Five Minutes With… Hugh Tappin

In our final interview of term, we chat to Hugh Tappin, of Nitrous Cow Productions


How did you get involved in drama?

When I started at Oxford, I always knew I wanted to be involved in drama. I’d done a lot of acting at school, and back then it was sort of a pipe dream idea that I wanted to go into acting. I knew I wanted to get involved, and so I started out with Cuppers. I directed a really, really bad St John’s Cuppers play, and that was basically it!

What’s your happiest memory of drama at Oxford?

My happiest memory? Oh my lord… I have so many happy memories, it’s hard to think of one in particular! Working with the cast I did over the summer for the OUDS Shakespeare tour would have to be some of the most fun memories I have, it was just a wonderful cast to work with, but so much other stuff too!

Have you ever had any production nightmares while in Oxford?

I directed a play in Trinity last year, and I wouldn’t say it was disastrous, I just got very stressed because one of my actors didn’t learn the lines fairly close up to the production, so that was quite stressful. Oh, and we’re currently trying to find a sink for Lovesong, which is causing a little bit of stress. It’s fairly hard to find a sink.

Do you have a particular favourite play?

That’s so hard! I read what Lucy (Hayes, Chair of OUDS) wrote and basically completely agreed with her that I cant really choose one. And I’ve never seen or read Angels in America, which I feel singles me out as one of the few people in Oxford drama who didn’t see that production of Angels at the National! In general, I have quite an eclectic taste in theatre. I really like modern stuff, I’m a big fan of David Hare and his writing in general, but I don’t really know what my favourite play is. Sorry, that’s a really bad answer!

Are there any plays that you’d like to see put on in Oxford?

I play that I really really like is a play called Betrayal by Harold Pinter. It’s really cool, it’s got a very small cast, it’s a very intense play about three people and it goes backwards chronologically, over the course of an affair that’s happened, which I think is a really cool concept, having a play that goes backwards.

Do you have any inspirations in the world of theatre?

There are some truly amazing people at Oxford drama. In terms of who inspires me, I would have to say Chris Burr is up there, simply because of the sheer amount of work and shows that man can get done – he’s an absolute machine. It’s really quite impressive. In sheer terms of workload that man is an inspiration to everyone. And then, I wouldn’t say I have one person who inspires me, but I’m inspired by the sheer talent of everyone around me. It’s so much fun working with them.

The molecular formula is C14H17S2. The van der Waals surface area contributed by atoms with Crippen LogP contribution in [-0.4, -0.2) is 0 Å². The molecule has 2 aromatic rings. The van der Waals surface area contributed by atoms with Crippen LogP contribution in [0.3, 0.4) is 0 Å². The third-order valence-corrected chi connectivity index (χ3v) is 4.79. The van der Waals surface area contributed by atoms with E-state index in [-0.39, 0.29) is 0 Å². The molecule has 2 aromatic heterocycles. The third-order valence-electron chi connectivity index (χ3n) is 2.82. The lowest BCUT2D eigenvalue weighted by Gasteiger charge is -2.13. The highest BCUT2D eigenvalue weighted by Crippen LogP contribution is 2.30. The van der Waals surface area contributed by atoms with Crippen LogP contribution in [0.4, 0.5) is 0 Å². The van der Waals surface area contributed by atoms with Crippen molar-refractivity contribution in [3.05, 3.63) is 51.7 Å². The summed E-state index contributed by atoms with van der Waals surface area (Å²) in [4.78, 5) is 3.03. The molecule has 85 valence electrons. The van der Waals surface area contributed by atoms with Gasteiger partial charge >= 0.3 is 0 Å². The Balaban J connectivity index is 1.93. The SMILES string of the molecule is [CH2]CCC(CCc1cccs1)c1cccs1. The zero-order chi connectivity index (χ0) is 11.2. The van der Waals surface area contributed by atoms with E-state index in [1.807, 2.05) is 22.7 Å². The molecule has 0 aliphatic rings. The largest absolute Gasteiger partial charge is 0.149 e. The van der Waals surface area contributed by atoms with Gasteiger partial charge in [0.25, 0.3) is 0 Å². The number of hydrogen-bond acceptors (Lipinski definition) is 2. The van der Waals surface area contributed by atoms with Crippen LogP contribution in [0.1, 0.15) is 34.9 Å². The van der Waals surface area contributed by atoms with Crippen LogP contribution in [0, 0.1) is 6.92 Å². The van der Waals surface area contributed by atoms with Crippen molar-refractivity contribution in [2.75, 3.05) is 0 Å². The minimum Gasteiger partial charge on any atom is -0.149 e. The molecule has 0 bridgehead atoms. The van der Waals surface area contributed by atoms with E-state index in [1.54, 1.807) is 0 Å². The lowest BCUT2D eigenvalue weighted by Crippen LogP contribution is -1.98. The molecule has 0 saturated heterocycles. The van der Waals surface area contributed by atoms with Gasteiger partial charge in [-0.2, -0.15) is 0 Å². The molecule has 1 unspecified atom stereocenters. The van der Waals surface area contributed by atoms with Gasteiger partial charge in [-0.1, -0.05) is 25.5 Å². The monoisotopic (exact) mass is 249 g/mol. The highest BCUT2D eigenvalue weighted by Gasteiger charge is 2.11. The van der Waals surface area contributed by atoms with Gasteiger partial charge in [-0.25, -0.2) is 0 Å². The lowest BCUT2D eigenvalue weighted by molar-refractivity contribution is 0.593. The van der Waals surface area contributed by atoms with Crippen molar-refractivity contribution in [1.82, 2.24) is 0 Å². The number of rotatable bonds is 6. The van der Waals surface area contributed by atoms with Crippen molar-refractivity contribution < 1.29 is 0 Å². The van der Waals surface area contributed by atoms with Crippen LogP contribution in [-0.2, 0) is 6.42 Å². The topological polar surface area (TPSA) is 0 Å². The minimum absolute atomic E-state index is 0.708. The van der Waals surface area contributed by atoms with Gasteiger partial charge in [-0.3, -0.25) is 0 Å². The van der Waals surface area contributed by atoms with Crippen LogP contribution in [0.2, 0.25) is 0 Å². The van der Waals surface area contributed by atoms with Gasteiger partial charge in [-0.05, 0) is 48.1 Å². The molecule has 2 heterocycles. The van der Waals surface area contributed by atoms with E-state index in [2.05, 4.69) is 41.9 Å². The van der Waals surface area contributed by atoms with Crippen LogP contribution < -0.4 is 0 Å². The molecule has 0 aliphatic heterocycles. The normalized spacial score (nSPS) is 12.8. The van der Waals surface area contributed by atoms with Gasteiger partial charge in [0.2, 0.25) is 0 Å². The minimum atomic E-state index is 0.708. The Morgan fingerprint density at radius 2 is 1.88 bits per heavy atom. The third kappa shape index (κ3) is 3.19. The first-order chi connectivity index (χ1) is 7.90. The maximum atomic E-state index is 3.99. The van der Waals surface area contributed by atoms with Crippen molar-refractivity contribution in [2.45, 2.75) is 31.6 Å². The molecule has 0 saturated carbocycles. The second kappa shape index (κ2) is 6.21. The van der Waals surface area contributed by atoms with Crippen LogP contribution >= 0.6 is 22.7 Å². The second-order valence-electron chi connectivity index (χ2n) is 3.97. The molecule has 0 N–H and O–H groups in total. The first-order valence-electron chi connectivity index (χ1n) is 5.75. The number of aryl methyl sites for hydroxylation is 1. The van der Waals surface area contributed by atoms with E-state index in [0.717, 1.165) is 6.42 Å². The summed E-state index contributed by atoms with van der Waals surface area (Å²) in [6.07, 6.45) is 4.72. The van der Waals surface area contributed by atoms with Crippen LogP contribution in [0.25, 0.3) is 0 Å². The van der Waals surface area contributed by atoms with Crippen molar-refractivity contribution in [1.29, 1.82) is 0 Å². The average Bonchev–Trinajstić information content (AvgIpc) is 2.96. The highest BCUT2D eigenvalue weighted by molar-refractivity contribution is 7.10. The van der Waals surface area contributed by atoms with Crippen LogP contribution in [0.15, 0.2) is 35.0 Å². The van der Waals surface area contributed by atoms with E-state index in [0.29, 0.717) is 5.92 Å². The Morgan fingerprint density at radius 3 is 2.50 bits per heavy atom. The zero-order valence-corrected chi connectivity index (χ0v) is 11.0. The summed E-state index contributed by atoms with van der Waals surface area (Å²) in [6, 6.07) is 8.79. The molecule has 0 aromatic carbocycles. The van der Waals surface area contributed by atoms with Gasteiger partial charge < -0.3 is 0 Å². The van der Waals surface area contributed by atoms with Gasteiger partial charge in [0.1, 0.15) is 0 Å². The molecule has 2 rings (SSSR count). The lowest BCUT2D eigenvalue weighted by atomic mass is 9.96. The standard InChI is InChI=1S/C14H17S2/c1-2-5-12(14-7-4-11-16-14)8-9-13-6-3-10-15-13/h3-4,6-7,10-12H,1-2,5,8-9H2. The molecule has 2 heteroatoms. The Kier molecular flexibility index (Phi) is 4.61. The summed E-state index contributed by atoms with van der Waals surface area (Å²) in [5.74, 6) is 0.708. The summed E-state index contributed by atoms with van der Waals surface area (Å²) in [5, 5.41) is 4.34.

Do you have any plans to go to drama school after Oxford?

I need to get my applications in over the Christmas holidays, so yes, that is the plan. I was tempted to apply before (in lieu of going to Oxford) but I’m very glad I didn’t because I feel like I’ve got a lot better since university, and I feel like I’ve also grown up quite a lot.

Do you have any advice for freshers who want to get involved with drama at Oxford?

Just go for it, generally. Really go for it, throw yourself into it. Go to socials. Go to the drinks events. Go to workshops. The auditions workshops are really good if you’re in anyway nervous about auditioning, for example if you don’t know what monologue to do, go along to those. There’s a new lot coming up run by Fran Amewudah-Rivers through the BAME Drama Society which she’s founded, which is really cool. I also think that anyone can get involved with drama, not just freshers. There was a friend of mine who graduated a few years ago, who in fact helped me get into drama, and he only started acting in his third year at Oxford, he really got into it and now wants to go into it professionally, so I don’t think you have to be a fresher to want to get into drama.

What’s your favourite role on the production team?

My first love is acting. I did really enjoy directing Skylight, and I’m really enjoying producing (for Lovesong), it’s good fun. I’m working with an amazing cast on Lovesong at the moment, and I’m producing Crocodile which is coming up next term with the same production company.

Have you seen any plays at Oxford that stand out to you?

What have I seen this term that’s been amazing? I’m trying to think. A few years ago I saw a production of Rhinoceros which has stuck in my mind as being one of the most amazing shows I’ve seen at Oxford, it was just incredible. I saw it right at the end of my first year and it’s just stuck in my head. Then the tour show last year, which was A Midsummer Night’s Dream, I remember seeing that and finding that one of the funniest shows I’d seen in a long time, which is always hard with Shakespeare.